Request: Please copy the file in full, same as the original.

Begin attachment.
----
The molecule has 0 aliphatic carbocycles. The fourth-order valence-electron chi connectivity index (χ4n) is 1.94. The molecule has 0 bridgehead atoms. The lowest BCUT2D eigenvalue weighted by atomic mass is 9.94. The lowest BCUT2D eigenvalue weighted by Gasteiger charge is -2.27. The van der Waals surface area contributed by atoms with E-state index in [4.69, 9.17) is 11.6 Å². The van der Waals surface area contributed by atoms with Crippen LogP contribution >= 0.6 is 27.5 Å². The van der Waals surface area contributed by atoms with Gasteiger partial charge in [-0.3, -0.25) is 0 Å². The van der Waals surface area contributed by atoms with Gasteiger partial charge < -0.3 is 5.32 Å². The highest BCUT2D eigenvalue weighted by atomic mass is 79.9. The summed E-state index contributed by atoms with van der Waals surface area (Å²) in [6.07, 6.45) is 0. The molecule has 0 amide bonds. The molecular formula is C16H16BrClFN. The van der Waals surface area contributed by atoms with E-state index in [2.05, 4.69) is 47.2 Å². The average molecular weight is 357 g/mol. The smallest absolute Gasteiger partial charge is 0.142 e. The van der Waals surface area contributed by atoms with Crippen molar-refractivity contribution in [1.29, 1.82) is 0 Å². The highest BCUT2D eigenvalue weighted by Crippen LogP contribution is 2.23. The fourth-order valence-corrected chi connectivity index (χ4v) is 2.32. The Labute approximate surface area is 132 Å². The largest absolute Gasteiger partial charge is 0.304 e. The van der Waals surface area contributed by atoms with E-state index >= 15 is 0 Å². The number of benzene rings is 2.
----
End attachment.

The molecule has 0 aliphatic carbocycles. The fourth-order valence-electron chi connectivity index (χ4n) is 1.94. The molecule has 0 bridgehead atoms. The lowest BCUT2D eigenvalue weighted by atomic mass is 9.94. The lowest BCUT2D eigenvalue weighted by Gasteiger charge is -2.27. The van der Waals surface area contributed by atoms with E-state index in [4.69, 9.17) is 11.6 Å². The van der Waals surface area contributed by atoms with Crippen LogP contribution >= 0.6 is 27.5 Å². The van der Waals surface area contributed by atoms with Gasteiger partial charge in [-0.3, -0.25) is 0 Å². The van der Waals surface area contributed by atoms with Gasteiger partial charge < -0.3 is 5.32 Å². The highest BCUT2D eigenvalue weighted by atomic mass is 79.9. The summed E-state index contributed by atoms with van der Waals surface area (Å²) in [6.07, 6.45) is 0. The molecule has 0 amide bonds. The molecular formula is C16H16BrClFN. The van der Waals surface area contributed by atoms with E-state index in [2.05, 4.69) is 47.2 Å². The average molecular weight is 357 g/mol. The smallest absolute Gasteiger partial charge is 0.142 e. The van der Waals surface area contributed by atoms with Crippen molar-refractivity contribution in [1.29, 1.82) is 0 Å². The highest BCUT2D eigenvalue weighted by Crippen LogP contribution is 2.23. The fourth-order valence-corrected chi connectivity index (χ4v) is 2.32. The Labute approximate surface area is 132 Å². The largest absolute Gasteiger partial charge is 0.304 e. The van der Waals surface area contributed by atoms with E-state index >= 15 is 0 Å². The number of benzene rings is 2.